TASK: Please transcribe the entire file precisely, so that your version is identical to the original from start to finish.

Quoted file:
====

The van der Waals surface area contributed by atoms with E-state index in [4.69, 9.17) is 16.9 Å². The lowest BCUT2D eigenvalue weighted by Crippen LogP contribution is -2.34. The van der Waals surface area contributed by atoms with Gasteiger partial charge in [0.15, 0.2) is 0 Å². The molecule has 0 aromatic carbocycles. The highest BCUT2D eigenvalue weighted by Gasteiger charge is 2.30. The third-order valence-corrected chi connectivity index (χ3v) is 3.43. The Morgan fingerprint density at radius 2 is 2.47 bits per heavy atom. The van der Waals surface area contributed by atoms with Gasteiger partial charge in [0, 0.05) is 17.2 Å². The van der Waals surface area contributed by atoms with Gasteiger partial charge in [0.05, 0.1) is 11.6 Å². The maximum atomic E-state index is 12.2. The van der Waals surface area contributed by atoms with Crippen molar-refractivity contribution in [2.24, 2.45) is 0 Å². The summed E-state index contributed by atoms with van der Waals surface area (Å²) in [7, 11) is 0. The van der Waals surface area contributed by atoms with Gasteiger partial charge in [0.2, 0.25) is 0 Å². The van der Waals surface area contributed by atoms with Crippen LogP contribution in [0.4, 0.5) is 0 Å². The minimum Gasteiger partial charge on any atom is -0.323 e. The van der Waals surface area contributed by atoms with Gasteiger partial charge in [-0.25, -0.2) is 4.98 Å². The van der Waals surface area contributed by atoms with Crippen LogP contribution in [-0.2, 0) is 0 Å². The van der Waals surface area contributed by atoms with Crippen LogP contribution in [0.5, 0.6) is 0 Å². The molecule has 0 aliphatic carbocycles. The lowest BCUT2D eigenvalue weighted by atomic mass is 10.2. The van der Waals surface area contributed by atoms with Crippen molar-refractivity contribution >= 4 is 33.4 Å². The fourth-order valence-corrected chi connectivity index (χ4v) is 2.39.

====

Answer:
The van der Waals surface area contributed by atoms with E-state index in [4.69, 9.17) is 16.9 Å². The lowest BCUT2D eigenvalue weighted by Crippen LogP contribution is -2.34. The van der Waals surface area contributed by atoms with Gasteiger partial charge in [0.15, 0.2) is 0 Å². The molecule has 0 aromatic carbocycles. The highest BCUT2D eigenvalue weighted by Gasteiger charge is 2.30. The third-order valence-corrected chi connectivity index (χ3v) is 3.43. The Morgan fingerprint density at radius 2 is 2.47 bits per heavy atom. The van der Waals surface area contributed by atoms with Gasteiger partial charge in [0, 0.05) is 17.2 Å². The van der Waals surface area contributed by atoms with Gasteiger partial charge in [0.05, 0.1) is 11.6 Å². The maximum atomic E-state index is 12.2. The van der Waals surface area contributed by atoms with Crippen molar-refractivity contribution in [2.24, 2.45) is 0 Å². The summed E-state index contributed by atoms with van der Waals surface area (Å²) in [7, 11) is 0. The van der Waals surface area contributed by atoms with Gasteiger partial charge in [0.2, 0.25) is 0 Å². The van der Waals surface area contributed by atoms with Crippen LogP contribution in [0.4, 0.5) is 0 Å². The minimum Gasteiger partial charge on any atom is -0.323 e. The van der Waals surface area contributed by atoms with Gasteiger partial charge in [-0.25, -0.2) is 4.98 Å². The van der Waals surface area contributed by atoms with Crippen LogP contribution in [-0.2, 0) is 0 Å². The van der Waals surface area contributed by atoms with Crippen LogP contribution in [0.5, 0.6) is 0 Å². The molecule has 0 aliphatic carbocycles. The lowest BCUT2D eigenvalue weighted by atomic mass is 10.2. The van der Waals surface area contributed by atoms with Crippen molar-refractivity contribution >= 4 is 33.4 Å². The fourth-order valence-corrected chi connectivity index (χ4v) is 2.39.